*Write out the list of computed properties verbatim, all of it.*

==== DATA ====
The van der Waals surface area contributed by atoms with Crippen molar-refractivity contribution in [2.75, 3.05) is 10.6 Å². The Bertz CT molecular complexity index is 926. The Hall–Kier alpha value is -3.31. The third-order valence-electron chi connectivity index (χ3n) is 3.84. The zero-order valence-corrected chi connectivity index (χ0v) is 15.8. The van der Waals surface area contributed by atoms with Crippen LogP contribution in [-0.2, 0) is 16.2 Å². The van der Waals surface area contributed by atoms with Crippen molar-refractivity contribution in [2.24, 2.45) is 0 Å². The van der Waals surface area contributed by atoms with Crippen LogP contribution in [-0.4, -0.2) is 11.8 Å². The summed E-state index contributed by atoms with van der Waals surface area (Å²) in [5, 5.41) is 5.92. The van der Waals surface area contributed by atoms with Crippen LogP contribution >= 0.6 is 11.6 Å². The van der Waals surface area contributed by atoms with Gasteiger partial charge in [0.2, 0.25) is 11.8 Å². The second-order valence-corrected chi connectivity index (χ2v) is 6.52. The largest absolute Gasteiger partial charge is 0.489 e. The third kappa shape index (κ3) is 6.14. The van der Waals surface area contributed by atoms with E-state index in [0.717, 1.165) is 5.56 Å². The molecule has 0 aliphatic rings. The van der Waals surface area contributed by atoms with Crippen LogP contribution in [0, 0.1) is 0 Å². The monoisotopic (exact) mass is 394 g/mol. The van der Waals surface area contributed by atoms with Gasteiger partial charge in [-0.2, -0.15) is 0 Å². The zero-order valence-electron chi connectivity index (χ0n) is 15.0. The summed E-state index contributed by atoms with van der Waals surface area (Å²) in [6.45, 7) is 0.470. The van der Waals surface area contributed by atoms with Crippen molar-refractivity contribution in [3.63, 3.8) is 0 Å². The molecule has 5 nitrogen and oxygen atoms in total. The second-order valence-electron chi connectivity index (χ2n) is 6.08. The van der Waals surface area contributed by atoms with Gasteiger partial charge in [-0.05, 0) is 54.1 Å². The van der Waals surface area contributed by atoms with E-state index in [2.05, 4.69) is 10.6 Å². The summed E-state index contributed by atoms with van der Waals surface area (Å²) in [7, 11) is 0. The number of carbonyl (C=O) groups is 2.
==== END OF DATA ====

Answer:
The van der Waals surface area contributed by atoms with Crippen molar-refractivity contribution in [2.75, 3.05) is 10.6 Å². The Bertz CT molecular complexity index is 926. The Hall–Kier alpha value is -3.31. The third-order valence-electron chi connectivity index (χ3n) is 3.84. The zero-order valence-corrected chi connectivity index (χ0v) is 15.8. The van der Waals surface area contributed by atoms with Crippen LogP contribution in [-0.2, 0) is 16.2 Å². The van der Waals surface area contributed by atoms with Crippen molar-refractivity contribution in [2.24, 2.45) is 0 Å². The van der Waals surface area contributed by atoms with Crippen LogP contribution in [-0.4, -0.2) is 11.8 Å². The summed E-state index contributed by atoms with van der Waals surface area (Å²) in [5, 5.41) is 5.92. The van der Waals surface area contributed by atoms with Crippen LogP contribution >= 0.6 is 11.6 Å². The van der Waals surface area contributed by atoms with Gasteiger partial charge in [0.2, 0.25) is 11.8 Å². The second-order valence-corrected chi connectivity index (χ2v) is 6.52. The largest absolute Gasteiger partial charge is 0.489 e. The third kappa shape index (κ3) is 6.14. The van der Waals surface area contributed by atoms with E-state index in [0.717, 1.165) is 5.56 Å². The molecule has 0 aliphatic rings. The van der Waals surface area contributed by atoms with Crippen LogP contribution in [0, 0.1) is 0 Å². The monoisotopic (exact) mass is 394 g/mol. The van der Waals surface area contributed by atoms with Gasteiger partial charge in [-0.2, -0.15) is 0 Å². The zero-order valence-electron chi connectivity index (χ0n) is 15.0. The summed E-state index contributed by atoms with van der Waals surface area (Å²) in [6.45, 7) is 0.470. The van der Waals surface area contributed by atoms with Crippen molar-refractivity contribution in [3.63, 3.8) is 0 Å². The molecule has 5 nitrogen and oxygen atoms in total. The second-order valence-electron chi connectivity index (χ2n) is 6.08. The van der Waals surface area contributed by atoms with Gasteiger partial charge in [-0.05, 0) is 54.1 Å². The van der Waals surface area contributed by atoms with E-state index in [2.05, 4.69) is 10.6 Å². The summed E-state index contributed by atoms with van der Waals surface area (Å²) in [7, 11) is 0. The number of carbonyl (C=O) groups is 2.